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Oxidation Reduction Potential (ORP or Redox Potential) measures an

aqueous systems capacity to either release or accept electrons from
chemical reactions. When a system tends to accept electrons, it is an
oxidizing system. When it tends to release electrons, it is a reducing system.
A systems reduction potential may change upon introduction of a new
species or when the concentration of an existing species changes.
ORP values are used much like pH values to determine water quality.
Just as pH values indicate a systems relative state for receiving or donating
hydrogen ions, ORP values characterize a systems relative state for gaining
or losing electrons. ORP values are affected by all oxidizing and reducing
agents, not just acids and bases that influence pH measurement.
From a water treatment perspective, ORP measurements are used often
to control disinfection with chlorine or chlorine dioxide in cooling towers,
swimming pools, potable water supplies, and other water analysis
applications. For example, studies have shown that the life span of bacteria
in water is strongly dependent on the ORP value. In wastewater, ORP
measurement is used frequently to control treatment processes that employ
biological treatment solutions for removing contaminants.
Introduction to
Oxidation Reduction Potential Measurement
Dr. Axel W. Bier, Hach-Lange, Application Specialist
Continued on next page.
ORP sensor operation works similarly to that of a standard pH sensor. A two-electrode system makes a potentiometric measurement.
The ORP electrode serves as an electron donor or electron acceptor, depending upon the test solution. A reference electrode supplies a
constant stable output for comparison. Electrical contact is made with the solution using a saturated potassium chloride (KCl) solution.
The electrode behavior is defined by the Nernst equation:
E = measured potential (mV) between the platinum and the reference electrode
= measured potential (mV) between the platinum and the reference electrode at a concentration of C
= C
R = Universal gas constant (R = 8.314 J mol
T = Temperature in K (Kelvin), where T (K) = 273.15 + tC and t is the temperature of the measured solution
F = Faraday constant (96485 C mol
n = electrical charge of the ion
= oxidant concentration in moles/L
= reductant concentration in moles/L.
Platinum is normally used as the indicating sensor and the potential is measured against a reference electrode, usually Ag/AgCl.
Other noble metals can also be used, such as gold or silver.
Since the ORP potential is temperature dependent, temperature must also be recorded with every measurement in order to permit
comparison of the two ORP values. Typically there is no automatic temperature compensation available in most commercial ORP meters.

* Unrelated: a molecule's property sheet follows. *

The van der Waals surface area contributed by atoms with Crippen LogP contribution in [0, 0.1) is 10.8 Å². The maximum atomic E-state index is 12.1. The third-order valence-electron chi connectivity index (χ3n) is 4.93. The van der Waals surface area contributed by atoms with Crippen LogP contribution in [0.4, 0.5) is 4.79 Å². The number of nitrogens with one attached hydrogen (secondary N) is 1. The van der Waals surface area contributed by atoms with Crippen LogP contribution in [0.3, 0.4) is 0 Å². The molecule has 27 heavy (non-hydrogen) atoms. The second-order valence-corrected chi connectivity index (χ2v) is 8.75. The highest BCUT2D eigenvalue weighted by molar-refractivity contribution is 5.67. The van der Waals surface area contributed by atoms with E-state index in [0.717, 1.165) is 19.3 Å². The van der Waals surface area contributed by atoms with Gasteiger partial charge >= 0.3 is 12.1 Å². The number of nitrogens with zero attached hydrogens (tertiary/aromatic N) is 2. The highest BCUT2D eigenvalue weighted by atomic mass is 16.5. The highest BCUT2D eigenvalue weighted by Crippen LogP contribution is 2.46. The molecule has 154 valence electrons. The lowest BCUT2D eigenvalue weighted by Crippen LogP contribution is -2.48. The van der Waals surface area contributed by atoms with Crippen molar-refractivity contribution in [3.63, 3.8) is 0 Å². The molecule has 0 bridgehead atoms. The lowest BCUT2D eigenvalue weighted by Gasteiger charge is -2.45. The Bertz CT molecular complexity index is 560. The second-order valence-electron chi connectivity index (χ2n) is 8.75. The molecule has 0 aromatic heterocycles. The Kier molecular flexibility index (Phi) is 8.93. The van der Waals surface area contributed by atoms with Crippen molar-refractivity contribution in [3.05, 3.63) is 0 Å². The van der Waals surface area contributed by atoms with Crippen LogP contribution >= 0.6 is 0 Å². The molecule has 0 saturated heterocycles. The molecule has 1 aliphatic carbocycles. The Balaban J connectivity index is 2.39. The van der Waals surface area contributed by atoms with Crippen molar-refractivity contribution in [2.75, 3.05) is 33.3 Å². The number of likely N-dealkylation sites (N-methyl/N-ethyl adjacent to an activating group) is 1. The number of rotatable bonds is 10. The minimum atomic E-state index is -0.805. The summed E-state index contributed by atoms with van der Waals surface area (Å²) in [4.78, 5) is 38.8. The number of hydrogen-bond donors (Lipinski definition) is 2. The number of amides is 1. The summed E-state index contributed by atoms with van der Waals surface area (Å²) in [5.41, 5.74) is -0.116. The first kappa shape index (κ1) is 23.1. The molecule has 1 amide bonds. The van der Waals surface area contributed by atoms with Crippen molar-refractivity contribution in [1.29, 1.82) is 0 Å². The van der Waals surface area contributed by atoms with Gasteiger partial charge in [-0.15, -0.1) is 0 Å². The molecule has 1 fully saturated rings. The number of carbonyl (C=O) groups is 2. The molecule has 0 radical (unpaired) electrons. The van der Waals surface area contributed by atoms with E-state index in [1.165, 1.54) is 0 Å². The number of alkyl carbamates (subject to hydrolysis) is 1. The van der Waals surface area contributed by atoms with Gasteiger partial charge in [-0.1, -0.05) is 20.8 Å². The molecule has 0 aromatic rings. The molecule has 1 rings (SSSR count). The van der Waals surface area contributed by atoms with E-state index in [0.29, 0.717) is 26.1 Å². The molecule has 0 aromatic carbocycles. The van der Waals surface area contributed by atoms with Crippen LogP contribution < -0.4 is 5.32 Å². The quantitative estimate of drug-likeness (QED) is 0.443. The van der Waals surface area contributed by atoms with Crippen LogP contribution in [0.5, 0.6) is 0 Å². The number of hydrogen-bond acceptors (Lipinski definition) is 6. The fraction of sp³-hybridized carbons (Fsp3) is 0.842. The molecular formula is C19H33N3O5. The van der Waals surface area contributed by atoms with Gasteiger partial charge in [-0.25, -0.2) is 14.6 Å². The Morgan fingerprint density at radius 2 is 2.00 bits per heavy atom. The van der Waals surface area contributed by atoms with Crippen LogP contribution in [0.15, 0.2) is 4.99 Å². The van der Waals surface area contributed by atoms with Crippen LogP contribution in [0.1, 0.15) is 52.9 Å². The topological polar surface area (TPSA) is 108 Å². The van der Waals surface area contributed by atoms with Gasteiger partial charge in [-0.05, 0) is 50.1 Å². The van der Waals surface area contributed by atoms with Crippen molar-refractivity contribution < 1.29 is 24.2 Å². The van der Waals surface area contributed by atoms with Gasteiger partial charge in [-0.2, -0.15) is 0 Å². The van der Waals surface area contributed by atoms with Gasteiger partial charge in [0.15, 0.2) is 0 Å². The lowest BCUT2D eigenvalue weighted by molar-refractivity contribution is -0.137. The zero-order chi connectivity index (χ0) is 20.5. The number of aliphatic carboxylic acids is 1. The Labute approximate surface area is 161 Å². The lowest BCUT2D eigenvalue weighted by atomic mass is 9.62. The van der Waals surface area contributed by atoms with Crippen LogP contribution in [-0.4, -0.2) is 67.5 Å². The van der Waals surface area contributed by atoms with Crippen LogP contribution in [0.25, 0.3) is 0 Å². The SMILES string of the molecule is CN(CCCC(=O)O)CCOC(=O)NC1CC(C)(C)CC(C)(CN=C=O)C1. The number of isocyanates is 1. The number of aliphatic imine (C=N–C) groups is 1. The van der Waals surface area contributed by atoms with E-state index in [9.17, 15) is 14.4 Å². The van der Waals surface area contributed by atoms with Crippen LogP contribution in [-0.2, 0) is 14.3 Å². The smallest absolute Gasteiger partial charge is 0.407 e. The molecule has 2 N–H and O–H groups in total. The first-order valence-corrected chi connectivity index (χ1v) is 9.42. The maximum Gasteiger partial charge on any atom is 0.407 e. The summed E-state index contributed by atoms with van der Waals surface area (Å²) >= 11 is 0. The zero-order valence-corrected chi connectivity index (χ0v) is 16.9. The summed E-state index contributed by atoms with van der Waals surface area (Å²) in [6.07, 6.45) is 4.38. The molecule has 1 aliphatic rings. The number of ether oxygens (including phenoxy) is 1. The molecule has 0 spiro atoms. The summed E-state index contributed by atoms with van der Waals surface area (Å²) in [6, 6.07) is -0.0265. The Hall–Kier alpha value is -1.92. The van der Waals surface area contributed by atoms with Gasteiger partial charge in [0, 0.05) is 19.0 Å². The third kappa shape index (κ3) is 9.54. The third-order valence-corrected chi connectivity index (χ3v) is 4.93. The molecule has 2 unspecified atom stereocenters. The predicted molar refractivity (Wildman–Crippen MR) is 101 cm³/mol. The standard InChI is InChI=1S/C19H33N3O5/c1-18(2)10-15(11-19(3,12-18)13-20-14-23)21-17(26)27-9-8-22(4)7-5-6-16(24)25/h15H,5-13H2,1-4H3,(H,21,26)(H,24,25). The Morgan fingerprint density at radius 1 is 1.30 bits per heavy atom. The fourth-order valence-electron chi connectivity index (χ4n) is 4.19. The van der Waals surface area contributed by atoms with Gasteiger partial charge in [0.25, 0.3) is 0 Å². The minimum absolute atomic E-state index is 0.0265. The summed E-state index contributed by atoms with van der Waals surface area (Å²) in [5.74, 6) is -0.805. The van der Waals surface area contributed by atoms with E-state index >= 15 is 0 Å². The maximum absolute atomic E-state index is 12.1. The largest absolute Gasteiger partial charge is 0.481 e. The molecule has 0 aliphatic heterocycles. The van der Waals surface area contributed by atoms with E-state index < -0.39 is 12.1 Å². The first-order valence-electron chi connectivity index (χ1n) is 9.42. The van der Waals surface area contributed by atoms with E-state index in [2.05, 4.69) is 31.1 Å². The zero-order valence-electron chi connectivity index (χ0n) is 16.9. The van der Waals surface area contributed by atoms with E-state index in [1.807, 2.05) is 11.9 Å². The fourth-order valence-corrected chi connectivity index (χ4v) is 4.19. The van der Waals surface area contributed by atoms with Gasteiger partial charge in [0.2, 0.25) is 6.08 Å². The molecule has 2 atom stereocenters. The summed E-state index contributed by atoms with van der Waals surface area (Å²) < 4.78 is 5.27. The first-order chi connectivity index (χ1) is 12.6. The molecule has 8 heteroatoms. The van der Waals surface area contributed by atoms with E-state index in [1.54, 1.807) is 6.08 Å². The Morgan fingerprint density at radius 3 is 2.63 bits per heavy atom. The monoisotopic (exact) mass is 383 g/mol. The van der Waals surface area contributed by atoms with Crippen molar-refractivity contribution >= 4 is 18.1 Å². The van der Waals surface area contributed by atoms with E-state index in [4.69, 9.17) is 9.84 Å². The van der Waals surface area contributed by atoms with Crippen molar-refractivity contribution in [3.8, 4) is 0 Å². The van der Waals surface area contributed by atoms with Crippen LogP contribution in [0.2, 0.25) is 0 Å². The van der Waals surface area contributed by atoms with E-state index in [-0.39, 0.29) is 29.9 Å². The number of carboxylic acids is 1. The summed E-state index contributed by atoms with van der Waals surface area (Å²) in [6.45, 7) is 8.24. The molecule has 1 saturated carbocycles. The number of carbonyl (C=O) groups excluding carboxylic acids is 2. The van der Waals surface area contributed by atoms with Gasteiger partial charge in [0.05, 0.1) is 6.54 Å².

ORP measurements are often pH dependent. For example, chlorine exists in solutions as hypochlorous acid (HOCl), and depending on
the pH, the HOCl can provide more or less free chlorine. At lower pH values, more chlorine is formed.
ORP measurement readings occur slowly compared to pH measurements. While a pH value can be obtained within seconds, a stable
ORP value can take up to several minutes, if not hours, to reach the final equilibrium due to the type of reactions and their reaction rates.
The ORP measurement behavior is strongly influenced by the platinum surface condition. For example, a new, unconditioned ORP
electrode will show different values than an ORP electrode that has been conditioned and considered in use.
NOTE: Most natural waters contain many species that are involved in the redox process, making it more difficult to calculate ORP with the
Nernst equation. All redox species do, however, reach equilibrium. A standard solution of known redox potential for a particular ORP
electrode is used to calibrate the ORP sensor. The ORP sensor can then give a calibrated response in mV when placed in a sample.
The result of the redox measurement can be given as ORP or as Eh. The Eh value refers to the SHE (Standard Hydrogen Electrode) also
known as Normal Hydrogen Electrode (NHE), which is used to compare values between different ORP probe types. Normally, only the
absolute ORP mV value is recorded in order to see relative changes over time; Eh is then an unnecessary calculation.
Example: If using an Ag/AgCl reference electrode with 3M electrolyte solution, a measured redox potential
of +150 mV calculates to E
= +360 mV, just by adding 210 mV for the potential shift from Ag/AgCl to SHE (@ 25C).
For details, see Table 2.
Calibration/Check Standards
There are several redox standard solutions available, the most common of which are:
ZoBells Solution
Lights Solution
Quinhydrone Solutions
NOTE: The following mV readings at 20C are given for an Ag/AgCl reference electrode with a 3M KCl filling solution.
Solution Preparation Instructions
ZoBells Solution
Soluble 2.64 g K
] * 3 H
O and 2.06 g K
] * H
O under stirring in 500 mL buffer pH 7.00 at 25C.
After approximately 15 minutes of stirring, the solution is ready to use.
Potential @ 20C = +228.5 mV 5 mV
Lights Solution
Soluble 1.861 g Fe(NH
* 6 H
O and 2.411 g Fe NH
* 12 H
O under stirring in 500 mL 1 M H
at 25C.
After approximately 15 minutes of stirring, the solution is ready to use.
Potential @ 20C = + 462.4 mV 5 mV
Quinhydrone Solutions
Solution A: Add 3 g Quinhydrone to 500 ml buffer pH 4.01 and stir for 15 minutes. Un-dissolved Quinhydrone powder
must be present. If necessary, add Quinhydrone powder.
Potential @ 20C = + 265.1 mV 5 mV
Solution B: Add 3 g Quinhydrone to 500 mL buffer pH 7.00 and stir for 15 minutes. There must be an excess of undissolved
Quinhydrone powder. If necessary, add Quinhydrone powder.
Potential @ 20C = + 87.4 mV 5 mV
Electrode Calibration
Using a Hach HQd meter, select the ORP standard with the correct value vs. temperature. Rinse the probe with DI (DeIonized) water then
dip it into the selected ORP standard solution. Wait until the signal stabilizes. Take a reading. There can be a deviation from the theoretical
ORP value for that standard at that temperature. This offset (discussed in the next section) should be stored for future sample readings.
Continued on next page.
Table 1: mV Readings in ORP Standards
Acceptance Criteria for Calibration
For accurate sample measurements, check the ORP electrode performance against an ORP standard solution. The difference between
the standard mV potential and the measured mV potential is called the offset. As long as the reference electrode is working properly, the
ORP standard potential should be within 10 mV for ORP probes in routine use, at a defined temperature. If desired, this offset may be